The next Saturday when skinny plumber dude came in, he ordered a pastrami sandwich with regular mayo. Once again, I loaded his sandwich with a cup of mayonnaise, and again made sure to hand it to him myself. The following Saturday, he came in and ordered a pastrami sandwich with light mayo. This time, I barely brushed the bread with the faintest trace of mayo.

He never came in again.

Those are my thoughts and stories for a Sunday morning.

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A Remembrance of Things Past

In “Swann’s Way,” the first of the seven books that made up Marcel Proust’s famous À la recherche du temps perdu (Remembrance of Things Past), it happened this way:

The narrator, upon a taste of a madeleine dipped in tea, is suddenly flooded with a long-forgotten memory from his childhood.

Wandering North Hollywood

Here’s how it happened to me:

I had to get the car serviced, so had a couple hours to kill in North Hollywood. On the particular stretch of Lankershim Boulevard where the dealership is located, there ain’t much to see. So I set out to wandering. I had gone in and out of the 99 Cent Store, walked under the U.S. 101 overpass, glanced at the menu of an old school French restaurant housed in a small faux chateaux, and was wishing the couple of legit dive bars in the neighborhood opened a little earlier, when I spotted it: H. Salt Fish & Chips. More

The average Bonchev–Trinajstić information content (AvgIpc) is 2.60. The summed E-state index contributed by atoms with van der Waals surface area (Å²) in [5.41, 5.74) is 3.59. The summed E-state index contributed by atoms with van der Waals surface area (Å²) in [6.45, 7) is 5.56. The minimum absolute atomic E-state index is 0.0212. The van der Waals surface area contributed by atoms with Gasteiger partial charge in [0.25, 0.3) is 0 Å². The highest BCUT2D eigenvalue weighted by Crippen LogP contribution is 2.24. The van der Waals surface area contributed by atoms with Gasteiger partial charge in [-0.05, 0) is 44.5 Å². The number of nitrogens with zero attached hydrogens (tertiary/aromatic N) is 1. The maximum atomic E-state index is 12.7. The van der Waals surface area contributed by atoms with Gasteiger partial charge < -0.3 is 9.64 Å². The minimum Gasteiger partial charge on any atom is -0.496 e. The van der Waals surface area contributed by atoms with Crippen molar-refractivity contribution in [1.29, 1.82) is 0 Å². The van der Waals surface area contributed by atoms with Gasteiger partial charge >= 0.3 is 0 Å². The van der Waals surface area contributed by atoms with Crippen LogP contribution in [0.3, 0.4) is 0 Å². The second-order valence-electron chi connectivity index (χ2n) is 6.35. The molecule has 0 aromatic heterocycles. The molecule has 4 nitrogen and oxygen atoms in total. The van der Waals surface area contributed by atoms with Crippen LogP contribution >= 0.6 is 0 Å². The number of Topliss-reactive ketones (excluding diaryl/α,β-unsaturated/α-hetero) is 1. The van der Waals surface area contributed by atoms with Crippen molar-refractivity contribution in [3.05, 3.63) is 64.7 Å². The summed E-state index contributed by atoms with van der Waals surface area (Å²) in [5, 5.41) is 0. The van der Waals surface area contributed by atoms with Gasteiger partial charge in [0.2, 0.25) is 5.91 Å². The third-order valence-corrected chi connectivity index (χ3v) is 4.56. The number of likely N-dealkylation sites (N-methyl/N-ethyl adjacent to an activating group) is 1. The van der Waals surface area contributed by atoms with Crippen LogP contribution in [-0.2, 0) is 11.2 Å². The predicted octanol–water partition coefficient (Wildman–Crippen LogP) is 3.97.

A Chili in the Air

If it’s early fall in Topanga, it must be chili time.

My ingredient list

My ingredient list

Every year, around the first weekend in November, the Topanga Swap Meet & Chili Cook Off rolls around. For a couple years, I was a judge. And then two autumns back, I was convinced by my friend Nonie who helps run the local community house to enter the contest, along with her husband Dan who was also entering. More